Cooking under pressure
Published Thursday, 09-Oct-2003 in issue 824
Ever wonder what it takes to land a gig on the Food Network? Or better yet, what it’s like to cook an entire meal live on the air in only 30 minutes?
Chef Jason Knibb, who this week joined La Jolla’s Nine-Ten restaurant as its executive chef, says he had little time to prepare for his first-ever live appearance on the network’s “Cooking Live” show, hosted by the not-so-easygoing Sara Moulton.
Sitting in the greenroom of the Manhattan studio, he recalls Moulton showing up only five minutes before airtime, and then working quickly with her on the set to cook up a whole roasted trout with baby vegetables and roasted shallot vinaigrette.
“It was challenging because you’re trying to talk and cook at the same time. And there’s a lot of pressure on you to be smooth.”
Knibb was invited onto the show in 2000 while working at the famed Tree Room Restaurant in Sundance, Utah. The producers asked him to submit three recipes common to the region, choosing the trout entry just days before he flew to New York City. And though he clicked favorably with Moulton, (who food critics have deemed a scattered and pushy host), Knibb admits that a more recent spot he did for “Food Nation” with Bobby Flay was much easier simply because it was taped outside of a studio.
“Editing allows you to catch up when preparing the next item,” he says, referring to the Buffalo tenderloin and other fixings he prepared in a “mountain cottage kitchen” for the segment, which airs later this month.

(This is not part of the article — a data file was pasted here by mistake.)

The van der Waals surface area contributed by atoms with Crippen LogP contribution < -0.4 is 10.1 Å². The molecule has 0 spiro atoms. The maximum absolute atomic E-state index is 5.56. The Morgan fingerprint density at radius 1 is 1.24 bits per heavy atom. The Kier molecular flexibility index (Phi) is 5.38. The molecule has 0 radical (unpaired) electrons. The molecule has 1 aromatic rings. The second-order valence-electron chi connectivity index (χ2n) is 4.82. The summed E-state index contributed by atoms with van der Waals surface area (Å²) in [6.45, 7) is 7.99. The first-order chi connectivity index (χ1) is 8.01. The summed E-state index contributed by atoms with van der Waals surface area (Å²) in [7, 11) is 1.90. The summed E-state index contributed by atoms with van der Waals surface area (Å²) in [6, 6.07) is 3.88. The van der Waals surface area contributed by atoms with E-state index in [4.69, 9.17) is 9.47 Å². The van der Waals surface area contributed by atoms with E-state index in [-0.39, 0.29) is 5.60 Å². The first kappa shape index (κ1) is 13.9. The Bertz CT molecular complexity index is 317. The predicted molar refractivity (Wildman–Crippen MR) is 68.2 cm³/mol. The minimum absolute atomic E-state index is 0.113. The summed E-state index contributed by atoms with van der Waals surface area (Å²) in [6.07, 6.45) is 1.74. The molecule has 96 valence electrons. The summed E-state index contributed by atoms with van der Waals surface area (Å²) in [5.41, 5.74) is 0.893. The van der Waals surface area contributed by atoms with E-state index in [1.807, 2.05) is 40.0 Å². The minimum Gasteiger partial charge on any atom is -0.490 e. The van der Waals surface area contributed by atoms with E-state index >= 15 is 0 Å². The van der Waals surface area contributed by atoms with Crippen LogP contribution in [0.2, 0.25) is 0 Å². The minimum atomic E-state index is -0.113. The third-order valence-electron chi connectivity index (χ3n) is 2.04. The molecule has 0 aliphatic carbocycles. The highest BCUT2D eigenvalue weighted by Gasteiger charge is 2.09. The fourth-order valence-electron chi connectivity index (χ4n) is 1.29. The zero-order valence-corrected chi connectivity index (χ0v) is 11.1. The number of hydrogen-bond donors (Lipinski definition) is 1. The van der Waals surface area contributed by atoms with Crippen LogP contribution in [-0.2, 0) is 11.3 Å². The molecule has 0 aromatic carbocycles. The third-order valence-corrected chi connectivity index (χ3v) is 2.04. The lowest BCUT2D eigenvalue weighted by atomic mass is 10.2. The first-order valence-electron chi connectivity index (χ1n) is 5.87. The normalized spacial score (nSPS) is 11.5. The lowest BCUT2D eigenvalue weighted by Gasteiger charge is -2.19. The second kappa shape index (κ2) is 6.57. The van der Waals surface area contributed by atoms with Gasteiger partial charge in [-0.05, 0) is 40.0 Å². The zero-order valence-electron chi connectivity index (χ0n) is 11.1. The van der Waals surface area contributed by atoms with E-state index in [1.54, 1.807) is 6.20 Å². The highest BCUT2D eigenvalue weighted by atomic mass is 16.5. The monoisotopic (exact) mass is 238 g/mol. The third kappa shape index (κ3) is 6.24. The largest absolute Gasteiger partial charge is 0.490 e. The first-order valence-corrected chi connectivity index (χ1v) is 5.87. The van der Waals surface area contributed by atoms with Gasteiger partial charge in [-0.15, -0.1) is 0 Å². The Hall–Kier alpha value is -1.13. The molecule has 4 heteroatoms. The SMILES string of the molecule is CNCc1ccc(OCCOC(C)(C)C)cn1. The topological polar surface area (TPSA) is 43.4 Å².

It was challenging because you’re trying to talk and cook at the same time. And there’s a lot of pressure on you to be smooth.
But Knibb’s appearance on “Cooking Live” concluded with only a couple of minor flubs. For instance, when reaching for the cooked trout at the end of the show, he opened the oven containing the uncooked fish instead of the one that had been cooked ahead of time. “The cue person kept pointing to the other oven,” he quips.
And when Moulton asked him where he purchases vegetables and other ingredients when working in Utah, he inadvertently responded, “I have a guy who grows lamb for me.” Knibb recalls that Moulton paused briefly over his thought-provoking answer before continuing with more questions. “I couldn’t believe I said that,” he laughed.
Knibb commends the show, however, for laying out all the ingredients he needed to pull off his recipe, which, like the kitchen equipment used in the studio, were of “very good quality.” He also adds that he wasn’t paid for his appearances, even though the network initially contacted him each time.
Though a rookie on television, the Jamaican-born chef is no stranger to professional kitchens. At age 33, he has already worked under the tutelage of well-known chefs such as Wolfgang Puck in West Los Angeles and Roy Yahmagucci in Maui. “I saw back then what cooking was really about – and the level of intensity and creativity that goes into it,” he says. “I realized when I was 18 years old that that it could be a profession for me.”
Yet perhaps his most unique career adventure came when he helped a Beverly Hills surgeon open a California-style restaurant in Warsaw, Poland, during the mid-1990s. The eatery, called Malibu, was intended to serve the arrival of capitalists to the country with dishes such as Thai Pork Salad and Salmon with Parsnip Purée. Knibb often shopped for produce on the black market during his four-month stint, buying items such as baby carrots, colored bell peppers and squash – “things we take for granted here,” he says. “It was a great experience.”
When asked what he will bring to Nine-Ten, Knibb replies, “I will maintain the menu’s market-fresh, seasonal concept by creating light, flavorful and straightforward cuisine. “When it comes to cooking,” he adds, “I always take my cue from the land around me.”